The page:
Pivetta, Cooper helped the Suns shine


 * RHPs Andrew Cooper (Belle River, Ont.) and Nick Pivetta (Victoria, BC) combined for 20 of their team’s 87 wins – 23% of class-A Hagerstown Suns. ….

2014 Canadians in the Minors … Canadians in College
2015 Canadian draft list
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Moving On Up

By Matthew Betts
It was a memorable year for two Canadian pitchers in the Washington Nationals system.

RHP Nick Pivetta (Victoria, BC) and RHP Andrew Cooper (Belle River, Ont.) combined to win 20 games and pitch 202 1/3 innings for the class-A Hagerstown Suns.

Pivetta, a former Victoria Eagle, has been named top Canadian pitcher in the minors by the Canadian Baseball Network. A well deserved recognition.

Former Tecumseh Thunder pitcher Cooper also made a name for himself this past season.

Pivetta and Cooper may not have known each other before becoming teammates in Hagerstown, but they are certainly gaining recognition within the Nationals the organization formerly known as the Montreal Expos.

The two just met this year and have learned a lot about each other, life in the minor leagues, and what it takes to get to where they want to go.

Both Pivetta, a New Mexico Junior College Thunderbirds standout and former Junior National Team pitcher and Cooper of Sierra College Wolverines took similar paths before arriving in Hagerstown. Both were assigned to the South Atlantic League after spring training. Cooper spent the previous season in Auburn New York with the Auburn Doubledays.

Pivetta had the honour of starting opening day for the Suns, as well as pitching in the first half All Star game. He is currently listed as the No. 18 prospect on the Nationals web site. He modestly said things just “fell into place,” but a lot of it obviously had to do with the work ethic and skill set Pivetta possesses.

Pivetta finished the season with a 13-8 record, a 4.22 ERA with 98 strikeouts over 26 games including 25 starts. The 13 wins top all Canadians in the minors. Pivetta was quick to compliment his fellow Canadian teammate .

“Cooper had a good year,” Pivetta said. “He was kind of what I call a utility pitcher, he relieved and started.”andrew cooper

Cooper’s role differed a little bit from what he expected as the season went on. He finished his season with a 7-4 record and a 5.91 ERA.

“Going into the season I expected to be a mid/long relief guy and I ended up getting some spot starts,” Cooper said. “I started in college so it was nothing new.”

Staying healthy was a goal for both players as playing 140 games is quite new for them and a grind on the mind and body.

“Coming into the season I wanted to stay healthy,” said Pivetta. “Just to do that and win as many games as I could, not worrying about moving up or down in the system.”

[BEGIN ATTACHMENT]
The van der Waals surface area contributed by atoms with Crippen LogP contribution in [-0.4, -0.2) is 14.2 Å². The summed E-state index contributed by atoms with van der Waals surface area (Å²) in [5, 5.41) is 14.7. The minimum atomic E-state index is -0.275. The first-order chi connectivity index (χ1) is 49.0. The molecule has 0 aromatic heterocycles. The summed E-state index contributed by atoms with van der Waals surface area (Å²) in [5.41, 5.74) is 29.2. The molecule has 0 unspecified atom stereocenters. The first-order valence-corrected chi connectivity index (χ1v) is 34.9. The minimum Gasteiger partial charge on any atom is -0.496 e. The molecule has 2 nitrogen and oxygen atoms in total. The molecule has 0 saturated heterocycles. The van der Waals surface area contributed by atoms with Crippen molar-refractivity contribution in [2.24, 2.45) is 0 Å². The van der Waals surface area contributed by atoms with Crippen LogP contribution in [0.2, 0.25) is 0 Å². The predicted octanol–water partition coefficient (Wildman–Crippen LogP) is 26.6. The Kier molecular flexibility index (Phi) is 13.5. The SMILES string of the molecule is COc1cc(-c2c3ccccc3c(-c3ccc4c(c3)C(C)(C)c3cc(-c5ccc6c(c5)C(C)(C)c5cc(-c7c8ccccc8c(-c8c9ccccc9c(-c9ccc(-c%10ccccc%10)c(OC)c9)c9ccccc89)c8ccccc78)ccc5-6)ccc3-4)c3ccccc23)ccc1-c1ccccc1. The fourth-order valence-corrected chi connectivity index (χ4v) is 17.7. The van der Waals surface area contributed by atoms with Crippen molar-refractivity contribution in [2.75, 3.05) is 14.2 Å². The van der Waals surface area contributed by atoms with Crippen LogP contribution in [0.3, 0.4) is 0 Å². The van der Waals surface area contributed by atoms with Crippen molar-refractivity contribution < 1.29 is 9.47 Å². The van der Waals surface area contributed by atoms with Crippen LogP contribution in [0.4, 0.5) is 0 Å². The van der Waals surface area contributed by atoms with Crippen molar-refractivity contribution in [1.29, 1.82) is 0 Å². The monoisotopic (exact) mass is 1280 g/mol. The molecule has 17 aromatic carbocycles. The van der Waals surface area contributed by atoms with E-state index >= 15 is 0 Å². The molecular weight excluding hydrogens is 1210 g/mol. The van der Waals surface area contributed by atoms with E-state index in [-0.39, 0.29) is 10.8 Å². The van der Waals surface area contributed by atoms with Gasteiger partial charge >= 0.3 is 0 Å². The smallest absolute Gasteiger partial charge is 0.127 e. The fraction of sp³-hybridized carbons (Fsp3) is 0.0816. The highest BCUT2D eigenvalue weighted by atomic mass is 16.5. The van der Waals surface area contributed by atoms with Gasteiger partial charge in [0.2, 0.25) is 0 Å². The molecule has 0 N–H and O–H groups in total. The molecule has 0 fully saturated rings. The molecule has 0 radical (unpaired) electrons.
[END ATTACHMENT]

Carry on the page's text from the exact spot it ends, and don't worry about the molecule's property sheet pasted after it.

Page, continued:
Cooper was clearly on the same page, also saying that “being able to stay healthy through 140 games” was one of his top highlights of the year.

Having two healthy pitchers clearly helped lead the Suns to a very strong season, including a playoff birth and a sweep over Greensboro in the Northern Division championship. Pivetta and Cooper combined for 20 of the teams 87 wins – an impressive 23%. Being a minor league baseball player can be tough. The ups and downs of a minor league season can be grueling in many ways. It was something that both Pivetta and Cooper tried to take in stride.

“They have a plan for me but I don’t really know what the plan is,” Pivetta said.

The two pitchers admit they tried to keep thoughts of moving up out of their minds as both understand the importance of focusing one day at a time and bettering themselves. Both have goals for next season and different aspects of their games they want to improve. For Cooper, consistency with his mechanics is the key.

“I need to work on being consistent day in and day out,” Cooper said. “Avoiding bad habits in my mechanics.”

Along with “working on my bunting,” Pivetta says keeping the ball down and trying to perfect his secondary pitches is where his focus will be this winter.nick pivetta

After a season that saw him give up 15 home runs, “I learned to keep the ball down” Pivetta said. “In college I could throw fastballs in the mid to low 90’s and get away with it, that doesn’t work here.”

Pivetta has a very specific place he wants to start the 2015 campaign.

“I want to start in Potomac (high A),” Pivetta said. “If I don’t it just gives me more incentive to work harder and move up.”

“It was an awesome first year” Pivetta says, but “I have a long way to go.”

Indeed, what an awesome year for these two young Canadian players.

One step at a time.

Scott Harrigan
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